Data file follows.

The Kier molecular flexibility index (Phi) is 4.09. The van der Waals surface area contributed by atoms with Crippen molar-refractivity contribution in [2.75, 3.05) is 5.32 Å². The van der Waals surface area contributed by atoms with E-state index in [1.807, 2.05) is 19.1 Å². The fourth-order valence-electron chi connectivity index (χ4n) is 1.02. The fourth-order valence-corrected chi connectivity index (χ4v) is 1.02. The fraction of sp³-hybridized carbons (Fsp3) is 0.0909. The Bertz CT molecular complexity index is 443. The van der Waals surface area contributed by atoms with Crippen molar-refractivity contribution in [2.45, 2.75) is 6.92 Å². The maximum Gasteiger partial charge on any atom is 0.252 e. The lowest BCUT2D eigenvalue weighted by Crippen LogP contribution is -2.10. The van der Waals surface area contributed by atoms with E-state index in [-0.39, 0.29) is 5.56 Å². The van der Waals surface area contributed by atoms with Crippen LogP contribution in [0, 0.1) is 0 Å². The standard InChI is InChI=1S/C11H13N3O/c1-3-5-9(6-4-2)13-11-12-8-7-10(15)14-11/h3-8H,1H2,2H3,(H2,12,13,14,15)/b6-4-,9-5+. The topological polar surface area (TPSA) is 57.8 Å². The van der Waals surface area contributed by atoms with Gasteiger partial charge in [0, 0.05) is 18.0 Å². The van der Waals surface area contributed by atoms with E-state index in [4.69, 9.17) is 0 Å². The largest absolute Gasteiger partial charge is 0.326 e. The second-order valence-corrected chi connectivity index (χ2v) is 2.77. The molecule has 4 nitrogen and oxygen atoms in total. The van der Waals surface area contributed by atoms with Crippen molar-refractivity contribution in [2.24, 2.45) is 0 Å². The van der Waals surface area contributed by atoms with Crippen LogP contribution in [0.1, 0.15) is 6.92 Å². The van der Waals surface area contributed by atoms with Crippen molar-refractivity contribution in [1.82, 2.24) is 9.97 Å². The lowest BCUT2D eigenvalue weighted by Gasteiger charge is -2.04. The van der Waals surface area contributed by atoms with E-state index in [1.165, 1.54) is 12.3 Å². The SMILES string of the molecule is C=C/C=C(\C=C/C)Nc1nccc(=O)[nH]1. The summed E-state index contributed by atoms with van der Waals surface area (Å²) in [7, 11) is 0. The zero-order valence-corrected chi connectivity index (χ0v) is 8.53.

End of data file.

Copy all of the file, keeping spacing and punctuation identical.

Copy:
The Kier molecular flexibility index (Phi) is 4.09. The van der Waals surface area contributed by atoms with Crippen molar-refractivity contribution in [2.75, 3.05) is 5.32 Å². The van der Waals surface area contributed by atoms with E-state index in [1.807, 2.05) is 19.1 Å². The fourth-order valence-electron chi connectivity index (χ4n) is 1.02. The fourth-order valence-corrected chi connectivity index (χ4v) is 1.02. The fraction of sp³-hybridized carbons (Fsp3) is 0.0909. The Bertz CT molecular complexity index is 443. The van der Waals surface area contributed by atoms with Crippen molar-refractivity contribution in [2.45, 2.75) is 6.92 Å². The maximum Gasteiger partial charge on any atom is 0.252 e. The lowest BCUT2D eigenvalue weighted by Crippen LogP contribution is -2.10. The van der Waals surface area contributed by atoms with E-state index in [-0.39, 0.29) is 5.56 Å². The van der Waals surface area contributed by atoms with Crippen LogP contribution in [0, 0.1) is 0 Å². The standard InChI is InChI=1S/C11H13N3O/c1-3-5-9(6-4-2)13-11-12-8-7-10(15)14-11/h3-8H,1H2,2H3,(H2,12,13,14,15)/b6-4-,9-5+. The topological polar surface area (TPSA) is 57.8 Å². The van der Waals surface area contributed by atoms with Gasteiger partial charge in [0, 0.05) is 18.0 Å². The van der Waals surface area contributed by atoms with E-state index in [4.69, 9.17) is 0 Å². The largest absolute Gasteiger partial charge is 0.326 e. The second-order valence-corrected chi connectivity index (χ2v) is 2.77. The molecule has 4 nitrogen and oxygen atoms in total. The van der Waals surface area contributed by atoms with Crippen molar-refractivity contribution in [2.24, 2.45) is 0 Å². The van der Waals surface area contributed by atoms with Crippen LogP contribution in [0.1, 0.15) is 6.92 Å². The van der Waals surface area contributed by atoms with Crippen molar-refractivity contribution in [1.82, 2.24) is 9.97 Å². The lowest BCUT2D eigenvalue weighted by Gasteiger charge is -2.04. The van der Waals surface area contributed by atoms with E-state index in [1.165, 1.54) is 12.3 Å². The SMILES string of the molecule is C=C/C=C(\C=C/C)Nc1nccc(=O)[nH]1. The summed E-state index contributed by atoms with van der Waals surface area (Å²) in [7, 11) is 0. The zero-order valence-corrected chi connectivity index (χ0v) is 8.53.